The pancreas is an organ, about six inches long, located in the abdomen. It is shaped like a flat pear and is surrounded by the stomach, small intestine, liver, spleen and gallbladder.
It plays an essential role in converting the food we eat into fuel for the body’s cells to make use of. In simple terms, a healthy pancreas produces the correct chemicals in the proper quantities, at the right times, to digest the foods we eat.
The pancreas is also a digestive organ, secreting pancreatic juice containing bicarbonate to neutralize acidity of chyme (the pulpy acidic fluid which passes from the stomach to the small intestine, consisting of gastric juices and partly digested food) moving in from the stomach, as well as digestive enzymes that assist digestion and absorption of nutrients in the small intestine.
These enzymes help to further break down the carbohydrates, proteins, and lipids in the chyme. The pancreas is known as a mixed gland.
Basically, the pancreas has two main functions: an exocrine function that helps in digestion and an endocrine function that regulates blood sugar.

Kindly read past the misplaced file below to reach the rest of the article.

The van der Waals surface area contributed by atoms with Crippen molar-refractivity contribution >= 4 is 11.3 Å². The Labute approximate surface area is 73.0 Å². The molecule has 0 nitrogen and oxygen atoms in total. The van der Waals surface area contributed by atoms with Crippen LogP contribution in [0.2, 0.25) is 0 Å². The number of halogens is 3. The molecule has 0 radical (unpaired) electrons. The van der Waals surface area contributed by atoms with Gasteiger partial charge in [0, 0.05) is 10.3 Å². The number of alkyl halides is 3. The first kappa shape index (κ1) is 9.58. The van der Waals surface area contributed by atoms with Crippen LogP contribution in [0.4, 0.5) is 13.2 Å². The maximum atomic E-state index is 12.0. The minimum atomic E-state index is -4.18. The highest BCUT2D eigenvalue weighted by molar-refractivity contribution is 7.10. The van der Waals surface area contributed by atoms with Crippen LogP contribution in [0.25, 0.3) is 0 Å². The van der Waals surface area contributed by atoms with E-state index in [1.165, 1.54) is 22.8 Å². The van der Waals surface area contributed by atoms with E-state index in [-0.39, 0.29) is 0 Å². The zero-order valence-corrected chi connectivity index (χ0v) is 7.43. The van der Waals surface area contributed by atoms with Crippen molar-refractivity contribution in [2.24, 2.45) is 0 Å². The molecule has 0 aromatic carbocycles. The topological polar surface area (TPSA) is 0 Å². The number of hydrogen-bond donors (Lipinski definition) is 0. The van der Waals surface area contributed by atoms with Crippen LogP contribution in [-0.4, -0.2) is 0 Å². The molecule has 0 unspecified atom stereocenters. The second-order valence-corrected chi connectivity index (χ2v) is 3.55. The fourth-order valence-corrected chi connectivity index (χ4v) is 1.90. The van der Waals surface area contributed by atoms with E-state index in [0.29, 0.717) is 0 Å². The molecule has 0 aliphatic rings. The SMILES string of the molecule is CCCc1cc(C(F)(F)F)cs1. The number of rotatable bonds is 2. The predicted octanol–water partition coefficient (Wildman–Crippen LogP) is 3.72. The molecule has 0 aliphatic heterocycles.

Functions of the Pancreas
Exocrine Function: The pancreas contains exocrine glands that produce enzymes important to digestion. These enzymes include trypsin and chymotrypsin to digest proteins; amylase for the digestion of carbohydrates; and lipase to break down fats.
When food enters the stomach, these pancreatic juices are released into a system of ducts that culminate in the main pancreatic duct. The pancreatic duct joins the common bile duct to form the ampulla of Vater which is located at the first portion of the small intestine, called the duodenum. The common bile duct originates in the liver and the gallbladder and produces another important digestive juice called bile.
The pancreatic juices and bile that are released into the duodenum, help the body to digest fats, carbohydrates, and proteins.
Endocrine Function: The endocrine component of the pancreas consists of islet cells (islets of Langerhans) that create and release important hormones directly into the bloodstream.
Two of the main pancreatic hormones are insulin (which acts to lower blood sugar) and glucagon (which acts to raise blood sugar).
Maintaining proper blood sugar levels is crucial to the functioning of key organs including the brain, liver, and kidneys.